The UK Government recently published its White Paper on “The Future Relationship between the United Kingdom and the European Union”, intended to be a blueprint for further Brexit negotiations with Brussels.
While the reception it has received both domestically and in the EU suggests that any final deal will almost certainly be different from the content of the White Paper, the degree of continued harmonisation that is proposed in the paper is probably now the minimum that can be expected from any deal.
It is therefore important to understand what is proposed, and what it will mean for key sectors of the economy and areas of the law.
To assist with this, our market-leading experts have been assessing the White Paper and commenting on the key issues. You can find our analysis at our Brexit Hub, including:
The Brexit White Paper – A Scottish Perspective
If you’re wondering what aspects of the White Paper might be of particular interest in Scotland, see here.
The Brexit White Paper and the Movement of People – a new “Framework for mobility”
The UK Government has made it clear that Brexit will mean the end of free movement of people. The White Paper has now proposed a new “framework for mobility” to take its place. For more information click here.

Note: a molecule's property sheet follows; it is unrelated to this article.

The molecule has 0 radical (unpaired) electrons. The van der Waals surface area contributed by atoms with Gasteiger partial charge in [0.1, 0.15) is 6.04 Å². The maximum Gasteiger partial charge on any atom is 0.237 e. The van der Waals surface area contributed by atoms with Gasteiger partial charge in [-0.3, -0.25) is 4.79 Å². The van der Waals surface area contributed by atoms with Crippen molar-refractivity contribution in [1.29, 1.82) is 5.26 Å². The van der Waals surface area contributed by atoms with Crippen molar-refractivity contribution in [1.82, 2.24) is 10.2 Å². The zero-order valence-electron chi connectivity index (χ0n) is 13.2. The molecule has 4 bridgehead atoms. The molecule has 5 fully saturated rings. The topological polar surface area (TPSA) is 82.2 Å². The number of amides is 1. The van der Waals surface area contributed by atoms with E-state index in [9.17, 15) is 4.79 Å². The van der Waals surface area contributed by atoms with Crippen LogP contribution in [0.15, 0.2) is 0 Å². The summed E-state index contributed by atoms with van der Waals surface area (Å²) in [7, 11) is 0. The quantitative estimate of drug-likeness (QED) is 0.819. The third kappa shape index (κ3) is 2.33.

The Brexit White Paper, Intellectual Property and Food & Drink
What does the White Paper have to do with Scotch Whisky, Arbroath Smokies, Stornaway Black Pudding and Orkney Lamb? Find out here.
The Brexit White Paper and the financial services sector
Why are Banks and financial services companies not happy with the White Paper’s proposals? For comment on the future of the EEA “passporting regimes” and more, click here.
The Brexit White Paper and personal taxation
How might the end of free movement affect “residence” and “domicile” status and therefore a person’s tax status? Click here for more information.
The Brexit White Paper and the Real Estate sector
Although the White Paper does not expressly cover real estate, there are key issues that directly impact the sector. Find out here.
We are adding more updates by the day, so stay tuned to our Brexit Hub.
On August 6, 2018